2. Building on OR assets The strategy encourages the outermost regions to make strategic use of their assets through investments in growth-enhancing areas such as bleu economy, research, circular economy, space science, responsible tourism or renewable energy. The strategy will also support the modernization of traditional sectors for the sustainable development of the fisheries sector, the modernization of the agricultural production and the increasing competitiveness of the agricultural sector.
  3. Enabling growth and job creation With higher unemployment rates, the outermost regions require specific measures to increase employability and skills, in particular for young people. The strategy will strengthen exchanges in the field of higher education and training and will financially support the mobility of young people and professionals under Erasmus + and the European Solidarity Corps.
  4. Scaling up cooperation The strategy will contribute to deepening their ties with neighboring countries by promoting the planning of key joint projects

At the same time, the European Commission has reviewed the progress made with the implementation of the previous strategies through the special measures adopted in the different European policies. The latest trends are shown on the annex of the communication.

All community policies apply to the Outermost Regions and contribute to their development. Firstly, the cohesion policy helps them to move towards the EU’s 2020 targets, and to modernise and diversify their economic activities. The European Regional Development Fund (ERDF), including an additional financial grant to offset the additional charges to ORs and sparsely populated regions in Finland and Sweden, the Cohesion Fund (for the Portuguese ORs) and the European Social Fund (ESF) are key tools that help to structure public and private investments in these regions.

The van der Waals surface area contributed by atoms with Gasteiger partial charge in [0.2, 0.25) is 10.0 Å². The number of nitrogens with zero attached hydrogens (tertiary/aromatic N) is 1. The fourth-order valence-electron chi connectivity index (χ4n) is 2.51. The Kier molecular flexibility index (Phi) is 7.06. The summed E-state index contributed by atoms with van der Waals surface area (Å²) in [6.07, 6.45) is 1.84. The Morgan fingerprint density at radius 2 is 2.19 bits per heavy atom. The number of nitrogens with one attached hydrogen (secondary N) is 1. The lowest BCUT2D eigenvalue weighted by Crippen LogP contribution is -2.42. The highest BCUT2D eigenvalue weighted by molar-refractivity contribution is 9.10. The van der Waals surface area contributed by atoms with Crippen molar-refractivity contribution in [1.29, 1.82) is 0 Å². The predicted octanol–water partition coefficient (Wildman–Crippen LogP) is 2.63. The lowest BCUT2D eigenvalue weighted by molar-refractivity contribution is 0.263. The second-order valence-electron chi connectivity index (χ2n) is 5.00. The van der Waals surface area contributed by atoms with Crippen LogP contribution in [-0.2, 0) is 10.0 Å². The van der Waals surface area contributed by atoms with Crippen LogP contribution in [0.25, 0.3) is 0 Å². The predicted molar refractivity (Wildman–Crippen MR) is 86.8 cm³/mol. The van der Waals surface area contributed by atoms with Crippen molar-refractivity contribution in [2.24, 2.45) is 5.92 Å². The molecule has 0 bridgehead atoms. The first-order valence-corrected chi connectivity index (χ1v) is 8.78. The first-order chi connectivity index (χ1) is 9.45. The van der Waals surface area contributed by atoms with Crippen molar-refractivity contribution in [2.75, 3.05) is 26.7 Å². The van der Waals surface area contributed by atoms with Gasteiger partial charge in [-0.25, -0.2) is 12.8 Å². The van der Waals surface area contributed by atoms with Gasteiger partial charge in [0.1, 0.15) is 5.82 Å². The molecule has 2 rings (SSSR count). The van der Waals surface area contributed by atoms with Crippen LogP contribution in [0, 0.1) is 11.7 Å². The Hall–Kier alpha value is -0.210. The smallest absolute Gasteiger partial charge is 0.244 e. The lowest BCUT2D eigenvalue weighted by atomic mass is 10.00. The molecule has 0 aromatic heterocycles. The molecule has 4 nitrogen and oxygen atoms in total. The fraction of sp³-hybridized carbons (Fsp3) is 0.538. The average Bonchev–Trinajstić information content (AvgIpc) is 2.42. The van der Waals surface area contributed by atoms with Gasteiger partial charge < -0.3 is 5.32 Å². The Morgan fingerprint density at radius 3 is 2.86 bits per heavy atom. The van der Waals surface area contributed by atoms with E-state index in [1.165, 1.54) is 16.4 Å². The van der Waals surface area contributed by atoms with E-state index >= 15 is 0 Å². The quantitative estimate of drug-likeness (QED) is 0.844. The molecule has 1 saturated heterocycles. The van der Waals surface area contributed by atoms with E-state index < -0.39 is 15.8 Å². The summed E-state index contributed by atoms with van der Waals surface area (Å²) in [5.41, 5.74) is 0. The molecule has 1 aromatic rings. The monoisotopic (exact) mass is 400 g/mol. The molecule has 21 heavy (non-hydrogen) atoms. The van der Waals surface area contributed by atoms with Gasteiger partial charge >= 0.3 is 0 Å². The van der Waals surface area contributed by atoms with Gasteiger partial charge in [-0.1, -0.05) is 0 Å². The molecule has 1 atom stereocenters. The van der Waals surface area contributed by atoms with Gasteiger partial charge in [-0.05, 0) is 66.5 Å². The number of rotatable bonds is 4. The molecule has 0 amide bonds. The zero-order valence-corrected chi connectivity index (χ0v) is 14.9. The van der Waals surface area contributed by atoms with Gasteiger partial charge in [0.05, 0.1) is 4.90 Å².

The ORs also benefit from several financial instruments and specific measures that have been introduced in the areas of fisheries (the European Maritime and Fisheries Fund – EMFF) and agriculture (the European Agricultural Fund for Rural Development – EAFRD and the Programme of Options Specifically Relating to Remoteness and Insularity – POSEI).

The POSEI Programme provides aid for the production, processing and marketing of agricultural products from the ORs and is the first pillar of the common agricultural policy concerning the regions.

The ORs are also heavily involved in territorial cooperation programmes (INTERREG) co-financed by the ERDF, which provide them with an essential tool to strengthen their regional integration. There are six cross-border and transnational programmes devoted to them for the 2014- 2020 period.

Other horizontal European programmes offer direct aid or financial instruments that can benefit the ORs; in particular their SMEs, their stakeholders in research and innovation and the social economy, and their youth. This is particularly the case for Horizon 2020 research programmes and the European programme for SMEs (COSME) or the education, training, youth and sport programme (ERASMUS +). It is in this context, along with the support of the cohesion policy, that smart specialisation strategies support the researchers and innovative businesses of the ORs in their quest for excellence in order to better utilise the comparative advantages of each region.